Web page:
When annexation was declared and the MNO moved to the opposition, the MNS saw the opportunity to impose themselves as political representatives of the Bosnian people. They were very interested in the promised constitution and thus they suggested annexation of Bosnia and Herzegovina to Croatia, which they saw as an opportunity to solve their constitutional problems. Moreover, they asked for protection of language rights of native Bosniaks over that of colonizing powers, especially from German.

The representatives of MNS gave their proposal on the constitution to Baron Benko at the first survey meeting. This proposal included:

The process of forming a constitution was very slow. Only after a year and a half of work, when the constitution was almost ready, did the MNO declare annexation and loyalty to the governing Habsburg-Lorraine dynasty. However, they requested an increase in the number of Muslim representatives on the Diet, following the same principle as that of the Catholics and Orthodox. They also wanted a greater role in the choosing process. The last demand was an increase in number of intellectuals in the membership. These requests were denied.

The constitution and laws following it were approbated by Emperor Franz Joseph on November 17, 1910. The ceremony was held and attended by all members of government, higher government representatives, religious representatives, and many other notable people. The acclamation was read by Marjan Varešanin, who briefly announced the new changes in the country and read the Emperor's decree on establishing the new Constitution.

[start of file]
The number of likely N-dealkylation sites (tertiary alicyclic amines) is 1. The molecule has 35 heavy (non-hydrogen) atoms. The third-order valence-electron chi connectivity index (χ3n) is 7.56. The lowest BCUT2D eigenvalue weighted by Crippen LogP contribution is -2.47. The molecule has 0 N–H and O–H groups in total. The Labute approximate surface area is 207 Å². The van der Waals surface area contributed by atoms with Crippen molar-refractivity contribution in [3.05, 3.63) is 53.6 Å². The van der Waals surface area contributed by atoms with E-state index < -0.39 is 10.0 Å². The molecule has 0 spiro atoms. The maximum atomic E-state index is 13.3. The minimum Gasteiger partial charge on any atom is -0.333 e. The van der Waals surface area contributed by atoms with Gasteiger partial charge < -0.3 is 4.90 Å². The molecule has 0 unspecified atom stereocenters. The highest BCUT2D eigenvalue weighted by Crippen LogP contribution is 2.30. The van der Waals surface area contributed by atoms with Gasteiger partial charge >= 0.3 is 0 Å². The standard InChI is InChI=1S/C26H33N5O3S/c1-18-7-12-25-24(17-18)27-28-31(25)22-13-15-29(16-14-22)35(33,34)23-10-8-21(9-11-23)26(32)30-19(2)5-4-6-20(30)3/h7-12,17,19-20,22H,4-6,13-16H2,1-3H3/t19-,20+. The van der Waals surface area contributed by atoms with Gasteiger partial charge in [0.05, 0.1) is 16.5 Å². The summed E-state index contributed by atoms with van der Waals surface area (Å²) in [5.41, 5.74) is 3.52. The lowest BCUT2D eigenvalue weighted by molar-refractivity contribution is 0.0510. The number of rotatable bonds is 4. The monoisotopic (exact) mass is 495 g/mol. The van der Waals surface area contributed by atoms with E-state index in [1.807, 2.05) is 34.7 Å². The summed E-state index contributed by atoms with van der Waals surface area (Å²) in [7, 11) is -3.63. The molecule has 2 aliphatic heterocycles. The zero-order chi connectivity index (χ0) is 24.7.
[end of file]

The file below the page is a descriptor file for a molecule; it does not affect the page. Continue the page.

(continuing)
The Bosnian Council started its work on February 20, 1910. It consisted of members belonging to different social, confessional, and regional groups. The Bosnian Council, unlike other representative institutions in the monarchy, did not have an established domestic tradition. According to Council's order the members belonged to three groups, differing by religion. Within these groups there was another grouping according to the social status of members:

  1. Aristocrats and intellectuals
  2. Urban group
  3. Rural group

The national government suggested electing one delegate per 25,000 citizens. The 1895 census showed a population of 1,568,092 citizens, of whom 548,632 were Muslims, 627,246 Orthodox and 334,142 Catholics. According to the data the Council had 72 delegates, 16 of whom were Catholics, 24 Muslims, 31 Orthodox and only one Jew. All male citizens of Bosnia and Herzegovina who were over the age of 24 and lived in Bosnia and Herzegovina for more than a year had the active right to vote. Women also had the active right to vote if they paid a land tax of 140 kronen or more. A passive right to vote belonged to all males older than 30 years of age who enjoyed citizen's rights.